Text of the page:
What is the natural order of succession for beneficiaries in Massachusetts?

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What is the natural order of succession for beneficiaries in Massachusetts?

I have two divorced parents. Each parent has remarried so that I have two stepparents. I also have a paternal half-sister and living maternal grandparents. I’d like to know, in the absence of my naming any beneficiaries, if I were to designate 100 of my life insurance to my mother, and if she were no longer living, would the money go to my stepfather, or would it go to my father? And if my mother, stepfather, and father were no longer living, would my stepmother, half sister, or grandparents receive the money thereafter? Thank you

Asked on October 9, 2018 under Estate Planning, Massachusetts

Answers:

M.T.G., Member, New York Bar / FreeAdvice Contributing Attorney

Answered 3 years ago | Contributor

So I think what you are doing is a bit of estate planning, which is great, but a little more involved then you would get here, sice I can not see what your assets are. If you die without a Will then the intestacy laws in the state apply, and I will give you a ling to the statute below.  However, if you are going to write a Will then that statute does not apply, and you can leave whatever you want to whome ever you want - mostly.  You can not disinherit a spouse (they have a right to elect against estate) and you can generally disinherit a child but must do so with specific language that the case law has required.  Step parents are not blood relatives and do not inherit from an estate unless they adopted you. Good luck.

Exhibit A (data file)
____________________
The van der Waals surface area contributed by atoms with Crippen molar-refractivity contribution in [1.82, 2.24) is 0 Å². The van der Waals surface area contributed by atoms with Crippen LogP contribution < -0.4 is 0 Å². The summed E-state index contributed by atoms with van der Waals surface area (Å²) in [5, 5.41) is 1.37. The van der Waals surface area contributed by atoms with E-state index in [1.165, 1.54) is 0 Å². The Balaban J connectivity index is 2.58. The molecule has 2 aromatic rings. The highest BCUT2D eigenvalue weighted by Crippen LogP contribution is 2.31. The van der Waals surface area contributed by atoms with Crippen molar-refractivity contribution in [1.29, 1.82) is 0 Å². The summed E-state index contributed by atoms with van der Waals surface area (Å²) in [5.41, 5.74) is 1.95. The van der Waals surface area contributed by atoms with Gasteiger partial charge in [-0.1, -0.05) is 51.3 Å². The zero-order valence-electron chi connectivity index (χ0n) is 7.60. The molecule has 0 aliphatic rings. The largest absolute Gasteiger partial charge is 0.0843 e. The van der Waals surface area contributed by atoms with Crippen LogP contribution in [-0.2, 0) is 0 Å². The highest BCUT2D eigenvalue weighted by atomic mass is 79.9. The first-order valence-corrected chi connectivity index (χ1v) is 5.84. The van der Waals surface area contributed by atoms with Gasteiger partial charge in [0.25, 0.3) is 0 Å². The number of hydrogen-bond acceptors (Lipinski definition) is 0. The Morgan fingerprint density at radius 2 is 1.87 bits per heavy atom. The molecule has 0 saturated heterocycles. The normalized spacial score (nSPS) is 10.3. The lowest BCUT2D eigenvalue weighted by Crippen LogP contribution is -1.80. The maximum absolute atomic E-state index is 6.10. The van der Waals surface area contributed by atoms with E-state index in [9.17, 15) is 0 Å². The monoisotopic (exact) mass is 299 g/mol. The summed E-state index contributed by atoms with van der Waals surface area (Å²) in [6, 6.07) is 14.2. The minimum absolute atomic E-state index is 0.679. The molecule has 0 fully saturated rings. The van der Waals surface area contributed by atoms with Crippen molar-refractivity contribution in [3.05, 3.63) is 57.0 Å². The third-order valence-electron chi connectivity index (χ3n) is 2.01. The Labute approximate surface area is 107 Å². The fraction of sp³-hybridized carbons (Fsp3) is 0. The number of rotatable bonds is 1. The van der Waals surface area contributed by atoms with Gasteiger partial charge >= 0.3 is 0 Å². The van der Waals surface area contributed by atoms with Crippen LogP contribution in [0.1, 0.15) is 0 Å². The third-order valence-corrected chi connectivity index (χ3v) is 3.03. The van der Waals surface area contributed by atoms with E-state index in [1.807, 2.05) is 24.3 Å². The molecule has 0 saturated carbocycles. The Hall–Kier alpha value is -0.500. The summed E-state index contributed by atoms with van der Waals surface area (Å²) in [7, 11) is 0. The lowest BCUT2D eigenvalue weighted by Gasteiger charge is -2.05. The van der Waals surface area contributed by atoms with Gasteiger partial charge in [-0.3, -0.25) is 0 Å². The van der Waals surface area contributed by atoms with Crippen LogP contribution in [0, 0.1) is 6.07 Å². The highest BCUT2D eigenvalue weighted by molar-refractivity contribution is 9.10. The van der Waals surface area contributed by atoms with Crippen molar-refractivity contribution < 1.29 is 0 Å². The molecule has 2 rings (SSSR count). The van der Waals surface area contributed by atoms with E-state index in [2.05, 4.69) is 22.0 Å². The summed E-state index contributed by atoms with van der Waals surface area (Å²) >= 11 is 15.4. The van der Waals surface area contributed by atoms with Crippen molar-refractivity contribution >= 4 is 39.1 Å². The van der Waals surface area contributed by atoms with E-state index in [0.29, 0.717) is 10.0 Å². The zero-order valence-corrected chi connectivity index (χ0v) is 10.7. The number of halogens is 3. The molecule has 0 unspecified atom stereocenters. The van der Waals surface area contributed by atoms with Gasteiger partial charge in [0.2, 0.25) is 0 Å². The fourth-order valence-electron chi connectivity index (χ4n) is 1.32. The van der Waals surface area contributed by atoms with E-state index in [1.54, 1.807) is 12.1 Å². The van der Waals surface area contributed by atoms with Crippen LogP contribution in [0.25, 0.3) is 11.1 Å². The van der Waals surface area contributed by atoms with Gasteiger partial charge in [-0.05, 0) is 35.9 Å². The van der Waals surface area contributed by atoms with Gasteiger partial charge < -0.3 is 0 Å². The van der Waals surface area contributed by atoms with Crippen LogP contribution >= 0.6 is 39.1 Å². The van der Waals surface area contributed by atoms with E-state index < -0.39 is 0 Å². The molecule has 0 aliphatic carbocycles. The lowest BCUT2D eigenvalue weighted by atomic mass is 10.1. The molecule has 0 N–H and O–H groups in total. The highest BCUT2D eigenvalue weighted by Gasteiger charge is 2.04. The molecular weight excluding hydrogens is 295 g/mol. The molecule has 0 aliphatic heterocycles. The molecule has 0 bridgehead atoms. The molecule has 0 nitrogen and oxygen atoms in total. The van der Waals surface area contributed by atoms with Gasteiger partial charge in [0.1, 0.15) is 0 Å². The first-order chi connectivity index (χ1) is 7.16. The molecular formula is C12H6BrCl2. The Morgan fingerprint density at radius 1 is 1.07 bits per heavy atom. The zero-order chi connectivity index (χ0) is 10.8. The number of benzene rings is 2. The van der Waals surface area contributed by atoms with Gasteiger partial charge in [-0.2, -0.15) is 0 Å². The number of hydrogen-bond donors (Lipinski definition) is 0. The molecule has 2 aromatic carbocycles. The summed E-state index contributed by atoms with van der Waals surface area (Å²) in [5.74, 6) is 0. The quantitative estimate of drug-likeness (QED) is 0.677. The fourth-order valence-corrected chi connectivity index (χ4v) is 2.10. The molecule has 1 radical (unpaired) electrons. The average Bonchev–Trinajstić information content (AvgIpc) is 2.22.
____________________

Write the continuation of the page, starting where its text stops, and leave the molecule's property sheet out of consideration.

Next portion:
https://malegislature.gov/Laws/GeneralLaws/PartII/TitleII/Chapter190B/ArticleII


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